Fees for non-core services may be based on a percentage of the value of the estate, a specified hourly rate, a fixed fee or some combination of the above. Before taking on estate matters lawyers must provide the Executor or Administrator with a written explanation of their method for billing for non-core services.
Executor or Administrator Fees
By law, Executors under a Will and Court-appointed Administrators have a right to be paid for their services. These fees vary according to the difficulty of the estate and the amount of work the lawyer handles. Sometimes Wills provide for an Executor to receive a specific fee for services. If a Will fixes a fee, the original Executor will not be allowed any additional fee should they agree to act as Executor. Other times Wills provide for a specific gift for the Executor in lieu of other compensation.
Fees may also be agreed upon with the consent of all beneficiaries. In the event that a Will does not stipulate a manner to determine fees and no agreement can be reached, a Court may be asked to determine fees. The Executor or Administrator may waive fees but they are generally paid for out of pocket expenses.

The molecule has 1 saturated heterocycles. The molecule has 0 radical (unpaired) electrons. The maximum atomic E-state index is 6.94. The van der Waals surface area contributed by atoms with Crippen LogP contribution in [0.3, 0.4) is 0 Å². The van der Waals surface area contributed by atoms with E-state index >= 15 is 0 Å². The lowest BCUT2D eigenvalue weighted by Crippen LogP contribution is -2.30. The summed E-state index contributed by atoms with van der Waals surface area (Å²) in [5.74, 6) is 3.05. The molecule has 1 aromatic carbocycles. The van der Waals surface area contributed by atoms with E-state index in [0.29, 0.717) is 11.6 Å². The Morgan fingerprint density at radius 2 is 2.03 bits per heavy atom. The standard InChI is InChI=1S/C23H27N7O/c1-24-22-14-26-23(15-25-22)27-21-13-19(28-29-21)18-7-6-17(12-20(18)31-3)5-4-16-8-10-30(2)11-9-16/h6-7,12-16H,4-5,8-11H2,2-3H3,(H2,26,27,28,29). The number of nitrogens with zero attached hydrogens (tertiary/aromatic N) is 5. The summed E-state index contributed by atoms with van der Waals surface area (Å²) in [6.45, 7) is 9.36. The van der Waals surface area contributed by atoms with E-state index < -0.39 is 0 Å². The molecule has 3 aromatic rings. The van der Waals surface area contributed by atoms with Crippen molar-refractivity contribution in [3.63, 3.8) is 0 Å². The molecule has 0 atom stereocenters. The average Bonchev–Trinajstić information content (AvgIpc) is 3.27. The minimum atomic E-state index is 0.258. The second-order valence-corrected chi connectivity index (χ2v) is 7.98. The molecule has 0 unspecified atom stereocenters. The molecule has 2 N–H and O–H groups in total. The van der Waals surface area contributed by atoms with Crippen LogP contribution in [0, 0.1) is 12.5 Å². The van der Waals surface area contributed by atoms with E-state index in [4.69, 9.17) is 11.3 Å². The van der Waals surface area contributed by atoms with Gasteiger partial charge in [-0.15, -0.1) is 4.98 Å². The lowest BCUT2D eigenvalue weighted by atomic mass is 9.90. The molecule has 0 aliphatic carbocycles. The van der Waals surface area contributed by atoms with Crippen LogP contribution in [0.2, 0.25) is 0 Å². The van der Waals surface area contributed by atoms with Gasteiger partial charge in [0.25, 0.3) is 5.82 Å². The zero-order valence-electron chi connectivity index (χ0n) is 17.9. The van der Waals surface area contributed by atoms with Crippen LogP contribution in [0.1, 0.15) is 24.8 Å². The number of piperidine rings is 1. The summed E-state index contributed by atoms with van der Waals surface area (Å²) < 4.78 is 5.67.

Saskatchewan law states that Executors and court-appointed Administrators are entitled to a fair and reasonable allowance for their "care, pains and trouble and...time expended in and about the trust estate." The actual amount of compensation, however, is not set out. Determining fair and reasonable compensation involves an examination of each case in light of the fundamental principle that takes time and effort into account.
Although there is not a hard and fast rule to determine fair and reasonable compensation, over time our Courts have established some standard criteria to consider. It is now well established that Courts must consider the following factors in fixing the amount of compensation that will be allowed...
- the size of the estate
- the responsibility involved
- the time occupied
- the skill required
- the success achieved